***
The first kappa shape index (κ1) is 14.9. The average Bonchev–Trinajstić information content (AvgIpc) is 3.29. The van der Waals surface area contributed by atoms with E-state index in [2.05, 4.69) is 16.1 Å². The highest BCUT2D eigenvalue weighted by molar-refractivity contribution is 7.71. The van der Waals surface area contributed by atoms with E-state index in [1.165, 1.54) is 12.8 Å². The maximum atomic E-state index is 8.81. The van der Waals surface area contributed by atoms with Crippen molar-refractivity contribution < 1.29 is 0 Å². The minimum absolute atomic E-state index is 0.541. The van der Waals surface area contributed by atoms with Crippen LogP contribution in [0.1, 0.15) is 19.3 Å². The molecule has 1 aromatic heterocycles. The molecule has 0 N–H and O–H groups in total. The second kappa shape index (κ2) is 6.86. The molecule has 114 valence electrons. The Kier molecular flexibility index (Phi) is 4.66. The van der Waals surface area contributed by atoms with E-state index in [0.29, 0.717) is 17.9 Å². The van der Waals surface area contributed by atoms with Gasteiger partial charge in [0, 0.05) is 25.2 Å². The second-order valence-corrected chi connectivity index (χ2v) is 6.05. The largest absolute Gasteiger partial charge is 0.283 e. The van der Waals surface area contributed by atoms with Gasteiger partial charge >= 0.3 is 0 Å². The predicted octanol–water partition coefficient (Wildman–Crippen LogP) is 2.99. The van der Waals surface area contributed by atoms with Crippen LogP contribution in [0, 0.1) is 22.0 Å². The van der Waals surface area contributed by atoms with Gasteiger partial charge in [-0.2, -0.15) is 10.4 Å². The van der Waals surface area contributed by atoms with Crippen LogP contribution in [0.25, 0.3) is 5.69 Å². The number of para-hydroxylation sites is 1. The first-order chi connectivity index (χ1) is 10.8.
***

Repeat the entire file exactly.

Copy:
The first kappa shape index (κ1) is 14.9. The average Bonchev–Trinajstić information content (AvgIpc) is 3.29. The van der Waals surface area contributed by atoms with E-state index in [2.05, 4.69) is 16.1 Å². The highest BCUT2D eigenvalue weighted by molar-refractivity contribution is 7.71. The van der Waals surface area contributed by atoms with E-state index in [1.165, 1.54) is 12.8 Å². The maximum atomic E-state index is 8.81. The van der Waals surface area contributed by atoms with Crippen molar-refractivity contribution < 1.29 is 0 Å². The minimum absolute atomic E-state index is 0.541. The van der Waals surface area contributed by atoms with Crippen LogP contribution in [0.1, 0.15) is 19.3 Å². The molecule has 1 aromatic heterocycles. The molecule has 0 N–H and O–H groups in total. The second kappa shape index (κ2) is 6.86. The molecule has 114 valence electrons. The Kier molecular flexibility index (Phi) is 4.66. The van der Waals surface area contributed by atoms with E-state index in [0.29, 0.717) is 17.9 Å². The van der Waals surface area contributed by atoms with Gasteiger partial charge in [0, 0.05) is 25.2 Å². The second-order valence-corrected chi connectivity index (χ2v) is 6.05. The largest absolute Gasteiger partial charge is 0.283 e. The van der Waals surface area contributed by atoms with Gasteiger partial charge >= 0.3 is 0 Å². The predicted octanol–water partition coefficient (Wildman–Crippen LogP) is 2.99. The van der Waals surface area contributed by atoms with Crippen LogP contribution in [0, 0.1) is 22.0 Å². The van der Waals surface area contributed by atoms with Gasteiger partial charge in [-0.2, -0.15) is 10.4 Å². The van der Waals surface area contributed by atoms with Crippen LogP contribution in [0.25, 0.3) is 5.69 Å². The number of para-hydroxylation sites is 1. The first-order chi connectivity index (χ1) is 10.8.